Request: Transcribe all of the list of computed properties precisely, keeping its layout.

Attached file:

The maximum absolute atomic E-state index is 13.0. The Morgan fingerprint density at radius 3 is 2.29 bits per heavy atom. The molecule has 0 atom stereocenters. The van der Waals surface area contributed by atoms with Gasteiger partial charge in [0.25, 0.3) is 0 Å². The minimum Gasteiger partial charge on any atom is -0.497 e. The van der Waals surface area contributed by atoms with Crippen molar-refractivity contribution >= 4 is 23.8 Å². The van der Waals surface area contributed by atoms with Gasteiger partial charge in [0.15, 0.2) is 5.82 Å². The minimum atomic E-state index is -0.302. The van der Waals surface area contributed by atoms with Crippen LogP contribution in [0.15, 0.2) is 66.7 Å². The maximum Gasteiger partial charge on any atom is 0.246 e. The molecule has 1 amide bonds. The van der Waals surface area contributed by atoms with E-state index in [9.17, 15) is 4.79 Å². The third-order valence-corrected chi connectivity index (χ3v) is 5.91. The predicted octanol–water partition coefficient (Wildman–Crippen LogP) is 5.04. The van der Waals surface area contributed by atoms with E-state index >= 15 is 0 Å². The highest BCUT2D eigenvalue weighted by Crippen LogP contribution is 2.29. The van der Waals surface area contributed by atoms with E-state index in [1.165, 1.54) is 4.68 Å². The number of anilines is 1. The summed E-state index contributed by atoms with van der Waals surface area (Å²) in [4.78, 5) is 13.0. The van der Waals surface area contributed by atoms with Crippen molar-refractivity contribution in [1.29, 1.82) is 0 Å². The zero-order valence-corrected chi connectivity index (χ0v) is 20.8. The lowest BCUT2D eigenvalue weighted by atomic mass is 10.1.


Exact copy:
The maximum absolute atomic E-state index is 13.0. The Morgan fingerprint density at radius 3 is 2.29 bits per heavy atom. The molecule has 0 atom stereocenters. The van der Waals surface area contributed by atoms with Gasteiger partial charge in [0.25, 0.3) is 0 Å². The minimum Gasteiger partial charge on any atom is -0.497 e. The van der Waals surface area contributed by atoms with Crippen molar-refractivity contribution >= 4 is 23.8 Å². The van der Waals surface area contributed by atoms with Gasteiger partial charge in [0.15, 0.2) is 5.82 Å². The minimum atomic E-state index is -0.302. The van der Waals surface area contributed by atoms with Crippen LogP contribution in [0.15, 0.2) is 66.7 Å². The maximum Gasteiger partial charge on any atom is 0.246 e. The molecule has 1 amide bonds. The van der Waals surface area contributed by atoms with E-state index in [9.17, 15) is 4.79 Å². The third-order valence-corrected chi connectivity index (χ3v) is 5.91. The predicted octanol–water partition coefficient (Wildman–Crippen LogP) is 5.04. The van der Waals surface area contributed by atoms with E-state index >= 15 is 0 Å². The highest BCUT2D eigenvalue weighted by Crippen LogP contribution is 2.29. The van der Waals surface area contributed by atoms with E-state index in [1.165, 1.54) is 4.68 Å². The number of anilines is 1. The summed E-state index contributed by atoms with van der Waals surface area (Å²) in [4.78, 5) is 13.0. The van der Waals surface area contributed by atoms with Crippen molar-refractivity contribution in [1.29, 1.82) is 0 Å². The zero-order valence-corrected chi connectivity index (χ0v) is 20.8. The lowest BCUT2D eigenvalue weighted by atomic mass is 10.1.